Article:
The Frogs

2007 Schools Wikipedia Selection. Related subjects: Theatre

Frogs (Βάτραχοι (Bátrachoi)) is a comedy written by the Ancient Greek playwright Aristophanes. It was performed at the Lenaea, one of the Festivals of Dionysus, in 405 BC.


The Frogs tells the story of the god Dionysus, despairing of the state of Athens' tragedians, and allegedly recovering from the disastrous Battle of Arginusae. He travels to Hades to bring Euripides back from the dead. He brings along his slave Xanthias, who is smarter, stronger, more rational, more prudent, braver, and more polite than Dionysus. To engage the audience, their first scene consists of a battle of base wit ( potty humor), that Xanthias subtly wins each round.

To find a reliable path to Tartarus, Dionysus seeks advice from his half-brother Heracles who had been there before in order to retrieve the hell hound Cerberus. Dionysus shows up at his doorstep dressed in a lion-hide and carrying a club. Heracles, upon seeing the effeminate Dionysus dressed up like himself, can't help but laugh. At the question of which road is quickest to get to Hades, Heracles replies with the options of hanging yourself, drinking poison, or jumping off a tower. Dionysus opts for the longer journey across a lake (possibly Lake Acheron); the one which Heracles took himself.

When Dionysus arrives at the river, Charon ferries him across. Xanthias, being a slave, is not allowed in the boat, because he was unable to take part in the Battle of Arginusae, and has to walk around it. As Dionysus helps row, he hears a chorus of croaking frogs (the only scene in the play featuring frogs). Their chant - Brekekekex ko-ax ko-ax is constantly repeated, and Dionysus joins in. When they arrive at the shore, Dionysus meets back up with Xanthias, and they get a brief scare from Empusa. A second chorus composed of spirits of Dionysian Mystics soon appear.

The next encounter is with Aeacus, who mistakes Dionysus for Heracles due to his attire. Still angry over Heracles' theft of Cerberus, Aeacus threatens to unleash several monsters on him in revenge. Scared, Dionysus trades clothes with Xanthias. A maid then arrives and is happy to see Heracles. She invites him to a feast with virgin dancing girls, and Xanthias is more than happy to oblige. But Dionysus quickly wants to trade back the clothes. Dionysus, back in the Heracles lion-skin, encounters more people angry at Heracles, and so he makes Xanthias trade a third time.

When Aeacus returns, Xanthias tells him he should torture Dionysus to obtain the truth as to whether or not he is really a thief, and he offers several brutal options in which to do it. The terrified Dionysus tells the truth that he is a god. After each is whipped, Dionysus is brought before Aeacus' masters, and the truth is verified.

Dionysus then finds Euripides in the middle of a conflict. Euripides, who had only just recently died, is challenging the great Aeschylus to the seat of 'Best Tragic Poet' at the dinner table of Hades. A contest is held with Dionysus as judge. The two playwrights take turns quoting verses from their plays and making fun of the other. Euripides argues the characters in his plays are better because they are more true to life and logical, whereas Aeschylus believes his idealized characters are better as they are heroic and models for virtue. Aeschylus gets the upper hand in the argument, and begins making a fool of Euripides. He has Euripides quote lines from many of his prologues, each time interjecting with "...lost his bottle of oil."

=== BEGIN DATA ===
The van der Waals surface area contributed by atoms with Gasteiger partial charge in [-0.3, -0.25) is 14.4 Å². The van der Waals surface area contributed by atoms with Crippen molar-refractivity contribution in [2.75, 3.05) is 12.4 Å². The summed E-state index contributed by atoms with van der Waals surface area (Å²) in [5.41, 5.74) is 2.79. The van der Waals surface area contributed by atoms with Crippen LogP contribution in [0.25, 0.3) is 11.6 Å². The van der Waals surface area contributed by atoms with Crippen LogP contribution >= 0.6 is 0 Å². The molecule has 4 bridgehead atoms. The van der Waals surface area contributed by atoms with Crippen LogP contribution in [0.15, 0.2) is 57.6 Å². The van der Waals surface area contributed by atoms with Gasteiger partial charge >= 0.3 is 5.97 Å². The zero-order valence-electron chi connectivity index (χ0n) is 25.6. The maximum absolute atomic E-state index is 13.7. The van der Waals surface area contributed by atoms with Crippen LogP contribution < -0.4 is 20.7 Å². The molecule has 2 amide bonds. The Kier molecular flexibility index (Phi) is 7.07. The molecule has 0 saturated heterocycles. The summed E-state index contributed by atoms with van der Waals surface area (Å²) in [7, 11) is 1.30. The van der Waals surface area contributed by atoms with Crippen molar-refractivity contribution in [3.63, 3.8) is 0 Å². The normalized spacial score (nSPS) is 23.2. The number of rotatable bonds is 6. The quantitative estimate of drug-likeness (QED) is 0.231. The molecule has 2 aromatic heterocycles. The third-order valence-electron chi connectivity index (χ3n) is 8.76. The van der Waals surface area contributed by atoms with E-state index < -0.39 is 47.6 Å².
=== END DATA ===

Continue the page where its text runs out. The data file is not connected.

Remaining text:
To end the debate, a balance is brought in and each are told to tell a few lines into it. Whoever's lines have the most "weight" will cause the balance to tip in their favour. Aeschylus wins, and Dionysus decides to take him back instead of Euripides. Before leaving, Aeschylus proclaims that Sophocles should have his chair while he is gone, not Euripides.


The Frogs musical was loosely adapted from Aristophanes' play in the 1970's, where Euripides' character was replaced by George Bernard Shaw, and Aeschylus by William Shakespeare. An expanded version opened on Broadway in 2004 written by Stephen Sondheim starring Nathan Lane. ( Chris Kattan started in previews but was later replaced by Roger Bart.)

Jason Tyne, Keith Dworkin, and Rachel Klein premiered a new version using circus techniques in September 2006, performed by The Rising Sun Performance Company in Central Park. The adaptation, given a contemporary setting, replaced Empusa with a karaoke dragon, Aeschylus with Anton Chekhov, Euripides with Arthur Miller (including bawdy Marilyn Monroe humor), and Sophocles with Tennessee Williams.


  • Charles Cavendish Clifford, 1848 - verse: full text
  • Benjamin B. Rogers, 1924 - verse: full text
  • Arthur S. Way, 1934 - verse
  • Richmond Lattimore, 1962 - verse
  • David Barret, 1964 - prose and verse
  • Matthew Dillon, 1995 - verse: full text
  • Ian Johnston, 2003 - verse: full text, webcomic by Phlip
  • Steven Killen et al., 2006 - prose and verse
  • George Theodoridis, 2006 - prose: full text
  • unknown translator - (BB.Rogers) verse: full text

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